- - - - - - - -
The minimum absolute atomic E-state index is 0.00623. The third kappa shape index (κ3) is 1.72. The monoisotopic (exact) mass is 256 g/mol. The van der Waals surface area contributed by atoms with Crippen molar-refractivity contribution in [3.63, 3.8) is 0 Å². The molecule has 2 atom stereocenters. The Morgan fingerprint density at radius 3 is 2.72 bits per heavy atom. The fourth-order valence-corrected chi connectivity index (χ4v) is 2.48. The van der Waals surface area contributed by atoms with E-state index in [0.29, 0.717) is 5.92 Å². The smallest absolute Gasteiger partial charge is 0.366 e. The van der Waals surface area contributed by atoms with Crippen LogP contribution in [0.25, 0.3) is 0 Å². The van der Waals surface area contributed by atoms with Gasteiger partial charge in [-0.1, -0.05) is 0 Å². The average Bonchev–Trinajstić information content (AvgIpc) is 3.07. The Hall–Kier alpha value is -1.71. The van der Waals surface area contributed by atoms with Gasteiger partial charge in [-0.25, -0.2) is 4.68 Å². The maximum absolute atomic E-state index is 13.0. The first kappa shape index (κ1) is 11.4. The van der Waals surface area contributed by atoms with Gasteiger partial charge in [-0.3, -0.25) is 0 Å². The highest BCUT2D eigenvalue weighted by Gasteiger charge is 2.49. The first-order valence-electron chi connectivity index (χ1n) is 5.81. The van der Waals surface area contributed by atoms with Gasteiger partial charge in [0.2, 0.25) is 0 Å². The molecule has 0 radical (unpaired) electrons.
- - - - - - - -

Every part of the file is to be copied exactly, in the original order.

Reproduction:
The minimum absolute atomic E-state index is 0.00623. The third kappa shape index (κ3) is 1.72. The monoisotopic (exact) mass is 256 g/mol. The van der Waals surface area contributed by atoms with Crippen molar-refractivity contribution in [3.63, 3.8) is 0 Å². The molecule has 2 atom stereocenters. The Morgan fingerprint density at radius 3 is 2.72 bits per heavy atom. The fourth-order valence-corrected chi connectivity index (χ4v) is 2.48. The van der Waals surface area contributed by atoms with E-state index in [0.29, 0.717) is 5.92 Å². The smallest absolute Gasteiger partial charge is 0.366 e. The van der Waals surface area contributed by atoms with Crippen LogP contribution in [0.25, 0.3) is 0 Å². The van der Waals surface area contributed by atoms with Gasteiger partial charge in [-0.1, -0.05) is 0 Å². The average Bonchev–Trinajstić information content (AvgIpc) is 3.07. The Hall–Kier alpha value is -1.71. The van der Waals surface area contributed by atoms with Gasteiger partial charge in [-0.25, -0.2) is 4.68 Å². The maximum absolute atomic E-state index is 13.0. The first kappa shape index (κ1) is 11.4. The van der Waals surface area contributed by atoms with Gasteiger partial charge in [-0.3, -0.25) is 0 Å². The highest BCUT2D eigenvalue weighted by Gasteiger charge is 2.49. The first-order valence-electron chi connectivity index (χ1n) is 5.81. The van der Waals surface area contributed by atoms with Gasteiger partial charge in [0.2, 0.25) is 0 Å². The molecule has 0 radical (unpaired) electrons.